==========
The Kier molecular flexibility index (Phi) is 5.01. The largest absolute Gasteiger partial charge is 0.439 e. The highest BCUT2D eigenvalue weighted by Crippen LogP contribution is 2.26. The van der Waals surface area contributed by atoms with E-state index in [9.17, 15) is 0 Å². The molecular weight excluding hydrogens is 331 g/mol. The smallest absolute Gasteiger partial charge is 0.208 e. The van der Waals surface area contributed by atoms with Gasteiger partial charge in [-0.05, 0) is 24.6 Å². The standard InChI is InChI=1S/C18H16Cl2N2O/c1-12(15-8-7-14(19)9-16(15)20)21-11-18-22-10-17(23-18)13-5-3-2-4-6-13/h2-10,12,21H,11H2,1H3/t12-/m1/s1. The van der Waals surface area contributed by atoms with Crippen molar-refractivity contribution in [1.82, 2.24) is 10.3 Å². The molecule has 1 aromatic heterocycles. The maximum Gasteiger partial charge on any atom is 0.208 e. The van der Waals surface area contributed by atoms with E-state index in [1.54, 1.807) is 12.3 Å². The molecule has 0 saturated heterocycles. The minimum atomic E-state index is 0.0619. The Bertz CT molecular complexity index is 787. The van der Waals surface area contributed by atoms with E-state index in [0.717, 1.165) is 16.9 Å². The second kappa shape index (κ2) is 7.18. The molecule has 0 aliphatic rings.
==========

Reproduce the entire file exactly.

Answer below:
The Kier molecular flexibility index (Phi) is 5.01. The largest absolute Gasteiger partial charge is 0.439 e. The highest BCUT2D eigenvalue weighted by Crippen LogP contribution is 2.26. The van der Waals surface area contributed by atoms with E-state index in [9.17, 15) is 0 Å². The molecular weight excluding hydrogens is 331 g/mol. The smallest absolute Gasteiger partial charge is 0.208 e. The van der Waals surface area contributed by atoms with Gasteiger partial charge in [-0.05, 0) is 24.6 Å². The standard InChI is InChI=1S/C18H16Cl2N2O/c1-12(15-8-7-14(19)9-16(15)20)21-11-18-22-10-17(23-18)13-5-3-2-4-6-13/h2-10,12,21H,11H2,1H3/t12-/m1/s1. The van der Waals surface area contributed by atoms with Crippen molar-refractivity contribution in [1.82, 2.24) is 10.3 Å². The molecule has 1 aromatic heterocycles. The maximum Gasteiger partial charge on any atom is 0.208 e. The van der Waals surface area contributed by atoms with E-state index in [1.54, 1.807) is 12.3 Å². The molecule has 0 saturated heterocycles. The minimum atomic E-state index is 0.0619. The Bertz CT molecular complexity index is 787. The van der Waals surface area contributed by atoms with E-state index in [0.717, 1.165) is 16.9 Å². The second kappa shape index (κ2) is 7.18. The molecule has 0 aliphatic rings.